Catchy title, huh? And no, this post is not meant to embarrass my wife, it is what I preached on this past Sunday night at the 20-somethings service.
A few weeks ago, I was hiking with a longtime friend. We have attended the same youth group when we were teenagers. Our conversation went to relationships and marriage, and he said, "You know what they never told us when we were in church? They never told us that married sex is the best sex!"
I thought about that for awhile. He was right. The church always scream "DON'T!" and everyone else always scream, "Do whatever makes you feel good!" But no one ever said that sex is great when it is done in the proper context. So that is what I spoke on.
Speaking about sex is a tricky issue. It can be embarrassing to everyone; the speaker and the audience. It is easy to turn everything into a joke and trivialize the issue. It is also easy to resort to a "Don't" mentality when speaking in a church. We are also fighting against a culture that perpetuates the lie that "everyone is doing it" and that says, "Do whatever feels good."
I think what needs to happen, though, is that we need to talk about it in a way that is upfront and honest, and still puts forward a standard that is honoring to God. There must be a middle ground between the "Don't!" and the "Do whatever!" mentality. That middle ground is that sex is better when it is done within the appropriate boundaries.
Have doubts? Read Genesis 1:27-28 and 2:20-25. In Genesis 1:27-28, God blesses the sexual union and makes it something of which we should not be ashamed . In Genesis 2:20-25, God tells us that in the sexual union two people are bound together in more than a physical way; they become one flesh.
Biblically, sex is for marriage. There are many instances in the Bible of people who use sex in the wrong way and deal with the consequences. We see the damage that improper sexual relationships cause in today's world.
Why would God place sex within marriage?
1. It requires a commitment. Yes, relationships fail, but often because someone fails to live up to the commitment they have made. We have changed the meaning of love from being a commitment to being a feeling. So, we hear people say stupid things like "I love him, but I am not 'in love' with him." Or, "She is not meeting my needs so I have to go elsewhere."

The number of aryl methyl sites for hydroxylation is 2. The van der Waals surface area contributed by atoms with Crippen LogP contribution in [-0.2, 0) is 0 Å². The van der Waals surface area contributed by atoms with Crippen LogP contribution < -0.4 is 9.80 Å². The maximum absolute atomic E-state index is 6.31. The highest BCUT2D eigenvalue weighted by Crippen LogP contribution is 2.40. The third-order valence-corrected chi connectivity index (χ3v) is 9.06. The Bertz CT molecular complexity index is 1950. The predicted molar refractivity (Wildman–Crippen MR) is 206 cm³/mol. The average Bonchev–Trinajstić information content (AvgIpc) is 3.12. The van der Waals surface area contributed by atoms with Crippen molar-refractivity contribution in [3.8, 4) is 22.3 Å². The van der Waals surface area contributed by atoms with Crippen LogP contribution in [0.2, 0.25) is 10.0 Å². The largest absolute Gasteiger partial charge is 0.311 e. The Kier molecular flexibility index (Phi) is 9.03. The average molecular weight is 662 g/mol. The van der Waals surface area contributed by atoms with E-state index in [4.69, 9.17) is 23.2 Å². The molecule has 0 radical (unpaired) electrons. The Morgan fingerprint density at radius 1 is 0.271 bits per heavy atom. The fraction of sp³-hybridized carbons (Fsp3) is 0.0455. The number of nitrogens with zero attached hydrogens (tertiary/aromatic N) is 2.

I think we sometimes give up before things can get good. We look for the "in love" feeling and so we jump from relationship to relationship to keep that feeling. When the feeling fades, we move on. The problem is that true love requires a commitment. It means sticking it out through the rough times, and, I believe, becomes a more meaningful expression of love. We skip out to look for a feeling and miss out on something much deeper and more meaningful.
2. Sex is more than a physical act. The Bible tells us that the two people will become "one flesh." Through sex, two people become attached forever whether they like it or not.
As a teenager I worked for a restaurant. One night the waiters and waitresses were sitting around talking about their sexual conquests. One of the more promiscuous waitresses suddenly turned serious when she was asked, "What about your first time?" She said, "It was about 30 seconds on my ex-boyfriend's couch. I wish it had something more memorable." She will never forget that, she can never get that back, and she will always be connected to that person.
As a church, we need to tell people that sex is not bad. It is, however, something to be practiced within the boundaries God has set. But every time we hide it, become embarrassed by it, or get nervous about discussing it, we tell people that it is something bad. It is good to see more and more churches taking a proactive approach to the topic of sex without trivializing it or turning it into a big joke.